Belgacom, the incumbent and leading internet access provider in Belgium has decided to say good bye to dial-up. The operator will stop marketing the service from 31 January 2008.
With ADSL now available to 99.7% of the Belgian population and subscription prices continuing to fall there seem few reasons to stick with narrowband. 25% of the population will have a broadband subscription by the end of 2007.
However Belgian ISPs are facing similar issues to those in the UK. To keep growing their subscriber base they need to capture new customers, but as the pool of offline users dwindles the pot of dial-up users becomes incresaingly important.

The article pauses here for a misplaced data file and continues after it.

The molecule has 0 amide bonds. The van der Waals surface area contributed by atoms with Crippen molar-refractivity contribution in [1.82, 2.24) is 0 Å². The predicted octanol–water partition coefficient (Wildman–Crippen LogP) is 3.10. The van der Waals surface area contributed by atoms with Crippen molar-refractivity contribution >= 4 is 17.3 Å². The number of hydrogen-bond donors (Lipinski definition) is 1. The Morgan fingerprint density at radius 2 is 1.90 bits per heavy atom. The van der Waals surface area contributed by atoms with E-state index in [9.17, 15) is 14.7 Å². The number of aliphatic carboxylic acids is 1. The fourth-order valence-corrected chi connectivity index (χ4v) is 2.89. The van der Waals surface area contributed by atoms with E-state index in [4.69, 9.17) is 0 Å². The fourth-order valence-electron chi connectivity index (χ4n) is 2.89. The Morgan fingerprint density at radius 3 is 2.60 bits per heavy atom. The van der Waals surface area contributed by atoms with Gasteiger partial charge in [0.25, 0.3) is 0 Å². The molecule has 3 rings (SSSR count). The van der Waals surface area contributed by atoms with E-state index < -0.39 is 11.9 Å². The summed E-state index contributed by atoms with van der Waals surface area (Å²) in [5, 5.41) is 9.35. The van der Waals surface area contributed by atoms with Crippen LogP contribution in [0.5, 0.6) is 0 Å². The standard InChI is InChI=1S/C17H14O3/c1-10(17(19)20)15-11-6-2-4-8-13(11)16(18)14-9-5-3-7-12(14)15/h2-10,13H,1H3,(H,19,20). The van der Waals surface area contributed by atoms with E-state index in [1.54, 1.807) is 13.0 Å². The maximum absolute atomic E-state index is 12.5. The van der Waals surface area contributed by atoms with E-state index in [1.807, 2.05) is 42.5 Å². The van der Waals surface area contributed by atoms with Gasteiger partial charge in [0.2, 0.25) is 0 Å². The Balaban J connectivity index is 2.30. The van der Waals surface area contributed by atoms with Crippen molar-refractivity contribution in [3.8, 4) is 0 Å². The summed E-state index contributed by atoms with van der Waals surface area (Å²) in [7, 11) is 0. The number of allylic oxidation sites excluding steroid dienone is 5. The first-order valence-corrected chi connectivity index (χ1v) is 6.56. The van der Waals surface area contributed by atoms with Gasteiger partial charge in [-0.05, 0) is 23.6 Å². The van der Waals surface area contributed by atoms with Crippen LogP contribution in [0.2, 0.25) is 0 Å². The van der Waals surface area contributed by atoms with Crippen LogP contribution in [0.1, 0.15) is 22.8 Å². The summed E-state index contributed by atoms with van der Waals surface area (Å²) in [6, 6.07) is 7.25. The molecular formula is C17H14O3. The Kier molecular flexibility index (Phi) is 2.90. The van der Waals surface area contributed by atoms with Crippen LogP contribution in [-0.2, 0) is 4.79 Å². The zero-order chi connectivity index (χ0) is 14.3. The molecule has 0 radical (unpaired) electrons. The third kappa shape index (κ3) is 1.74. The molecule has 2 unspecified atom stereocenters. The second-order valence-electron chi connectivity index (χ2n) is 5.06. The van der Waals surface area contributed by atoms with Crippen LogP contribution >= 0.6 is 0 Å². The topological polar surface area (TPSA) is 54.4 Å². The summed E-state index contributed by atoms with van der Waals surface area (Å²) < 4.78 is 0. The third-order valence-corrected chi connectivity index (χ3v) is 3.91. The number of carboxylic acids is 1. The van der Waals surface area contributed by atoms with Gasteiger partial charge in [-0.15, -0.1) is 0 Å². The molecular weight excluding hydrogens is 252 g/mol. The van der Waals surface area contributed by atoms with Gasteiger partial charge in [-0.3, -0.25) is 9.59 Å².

A traditional way to gain new broadband users is to compete on price, to this end Belgacom launched a new service in December last year, the ‘ADSL Budget’ service comes in at €20/month.
The ‘ADSL Time’ package, launched at the same time, charges €0.043/minute at peak times, plus a connection charge of €0.25. Dial-up usage patterns are usually patchy and relatively light and the pay as you go model of ‘ADSL Time’ looks to allow users access to broadband speeds without the burden of paying for an always on connection.
The hope, and perhaps the irony, is that dial-up will be laid to rest by broadband, but only by replicating the usage patterns of its ancestor.
Source: Point Topic.